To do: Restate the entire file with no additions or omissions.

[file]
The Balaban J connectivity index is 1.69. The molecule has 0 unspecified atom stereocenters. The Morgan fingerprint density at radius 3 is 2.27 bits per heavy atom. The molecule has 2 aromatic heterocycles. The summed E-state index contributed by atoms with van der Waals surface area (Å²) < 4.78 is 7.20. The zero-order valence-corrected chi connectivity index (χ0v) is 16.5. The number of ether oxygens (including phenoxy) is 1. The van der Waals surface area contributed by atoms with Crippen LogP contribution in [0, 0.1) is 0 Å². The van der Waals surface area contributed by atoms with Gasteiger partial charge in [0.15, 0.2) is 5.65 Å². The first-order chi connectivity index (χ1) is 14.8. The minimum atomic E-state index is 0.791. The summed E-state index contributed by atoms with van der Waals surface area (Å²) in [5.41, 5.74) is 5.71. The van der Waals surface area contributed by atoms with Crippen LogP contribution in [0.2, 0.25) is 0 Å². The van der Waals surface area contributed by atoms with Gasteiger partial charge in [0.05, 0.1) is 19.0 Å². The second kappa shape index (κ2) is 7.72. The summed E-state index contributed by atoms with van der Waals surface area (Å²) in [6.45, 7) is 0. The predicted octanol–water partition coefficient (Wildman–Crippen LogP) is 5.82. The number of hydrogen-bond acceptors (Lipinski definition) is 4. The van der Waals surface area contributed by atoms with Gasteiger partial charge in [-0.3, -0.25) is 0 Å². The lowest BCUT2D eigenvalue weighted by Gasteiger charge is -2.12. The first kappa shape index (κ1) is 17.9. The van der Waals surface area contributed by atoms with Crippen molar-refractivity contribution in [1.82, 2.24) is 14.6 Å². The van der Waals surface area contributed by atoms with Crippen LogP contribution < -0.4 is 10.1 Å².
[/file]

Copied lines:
The Balaban J connectivity index is 1.69. The molecule has 0 unspecified atom stereocenters. The Morgan fingerprint density at radius 3 is 2.27 bits per heavy atom. The molecule has 2 aromatic heterocycles. The summed E-state index contributed by atoms with van der Waals surface area (Å²) < 4.78 is 7.20. The zero-order valence-corrected chi connectivity index (χ0v) is 16.5. The number of ether oxygens (including phenoxy) is 1. The van der Waals surface area contributed by atoms with Crippen LogP contribution in [0, 0.1) is 0 Å². The van der Waals surface area contributed by atoms with Gasteiger partial charge in [0.15, 0.2) is 5.65 Å². The first-order chi connectivity index (χ1) is 14.8. The minimum atomic E-state index is 0.791. The summed E-state index contributed by atoms with van der Waals surface area (Å²) in [5.41, 5.74) is 5.71. The van der Waals surface area contributed by atoms with Crippen LogP contribution in [0.2, 0.25) is 0 Å². The van der Waals surface area contributed by atoms with Gasteiger partial charge in [0.05, 0.1) is 19.0 Å². The second kappa shape index (κ2) is 7.72. The summed E-state index contributed by atoms with van der Waals surface area (Å²) in [6.45, 7) is 0. The predicted octanol–water partition coefficient (Wildman–Crippen LogP) is 5.82. The number of hydrogen-bond acceptors (Lipinski definition) is 4. The van der Waals surface area contributed by atoms with Gasteiger partial charge in [-0.3, -0.25) is 0 Å². The lowest BCUT2D eigenvalue weighted by Gasteiger charge is -2.12. The first kappa shape index (κ1) is 17.9. The van der Waals surface area contributed by atoms with Crippen molar-refractivity contribution in [1.82, 2.24) is 14.6 Å². The van der Waals surface area contributed by atoms with Crippen LogP contribution < -0.4 is 10.1 Å².